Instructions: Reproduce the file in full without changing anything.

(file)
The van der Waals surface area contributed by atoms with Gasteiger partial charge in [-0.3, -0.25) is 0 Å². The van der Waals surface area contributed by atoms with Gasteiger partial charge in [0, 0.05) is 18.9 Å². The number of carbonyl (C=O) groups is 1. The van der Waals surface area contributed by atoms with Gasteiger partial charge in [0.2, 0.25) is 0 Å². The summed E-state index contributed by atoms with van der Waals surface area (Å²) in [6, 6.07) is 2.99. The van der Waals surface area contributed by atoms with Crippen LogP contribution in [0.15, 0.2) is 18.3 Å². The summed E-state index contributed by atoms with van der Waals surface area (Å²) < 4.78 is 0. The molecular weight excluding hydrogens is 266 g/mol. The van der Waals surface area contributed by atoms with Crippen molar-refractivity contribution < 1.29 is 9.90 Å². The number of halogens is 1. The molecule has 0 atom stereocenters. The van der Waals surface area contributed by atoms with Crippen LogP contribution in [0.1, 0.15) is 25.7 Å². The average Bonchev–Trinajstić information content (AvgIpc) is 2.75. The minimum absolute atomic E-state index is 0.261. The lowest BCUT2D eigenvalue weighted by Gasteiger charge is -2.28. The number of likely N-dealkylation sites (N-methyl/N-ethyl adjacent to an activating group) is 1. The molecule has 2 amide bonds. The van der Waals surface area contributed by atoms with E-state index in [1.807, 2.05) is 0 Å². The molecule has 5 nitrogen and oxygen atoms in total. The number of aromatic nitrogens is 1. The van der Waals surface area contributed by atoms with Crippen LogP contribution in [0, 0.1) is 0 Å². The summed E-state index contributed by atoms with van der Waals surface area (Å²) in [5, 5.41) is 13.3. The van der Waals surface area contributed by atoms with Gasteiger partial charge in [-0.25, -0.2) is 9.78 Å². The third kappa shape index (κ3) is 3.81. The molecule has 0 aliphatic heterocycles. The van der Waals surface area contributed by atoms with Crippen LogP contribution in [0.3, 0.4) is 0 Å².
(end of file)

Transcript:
The van der Waals surface area contributed by atoms with Gasteiger partial charge in [-0.3, -0.25) is 0 Å². The van der Waals surface area contributed by atoms with Gasteiger partial charge in [0, 0.05) is 18.9 Å². The number of carbonyl (C=O) groups is 1. The van der Waals surface area contributed by atoms with Gasteiger partial charge in [0.2, 0.25) is 0 Å². The summed E-state index contributed by atoms with van der Waals surface area (Å²) in [6, 6.07) is 2.99. The van der Waals surface area contributed by atoms with Crippen LogP contribution in [0.15, 0.2) is 18.3 Å². The summed E-state index contributed by atoms with van der Waals surface area (Å²) < 4.78 is 0. The molecular weight excluding hydrogens is 266 g/mol. The van der Waals surface area contributed by atoms with Crippen molar-refractivity contribution < 1.29 is 9.90 Å². The number of halogens is 1. The molecule has 0 atom stereocenters. The van der Waals surface area contributed by atoms with Crippen LogP contribution in [0.1, 0.15) is 25.7 Å². The average Bonchev–Trinajstić information content (AvgIpc) is 2.75. The minimum absolute atomic E-state index is 0.261. The lowest BCUT2D eigenvalue weighted by Gasteiger charge is -2.28. The number of likely N-dealkylation sites (N-methyl/N-ethyl adjacent to an activating group) is 1. The molecule has 2 amide bonds. The van der Waals surface area contributed by atoms with E-state index in [1.807, 2.05) is 0 Å². The molecule has 5 nitrogen and oxygen atoms in total. The number of aromatic nitrogens is 1. The van der Waals surface area contributed by atoms with Crippen LogP contribution in [0, 0.1) is 0 Å². The summed E-state index contributed by atoms with van der Waals surface area (Å²) in [5, 5.41) is 13.3. The van der Waals surface area contributed by atoms with Gasteiger partial charge in [-0.25, -0.2) is 9.78 Å². The third kappa shape index (κ3) is 3.81. The molecule has 0 aliphatic heterocycles. The van der Waals surface area contributed by atoms with Crippen LogP contribution in [0.3, 0.4) is 0 Å².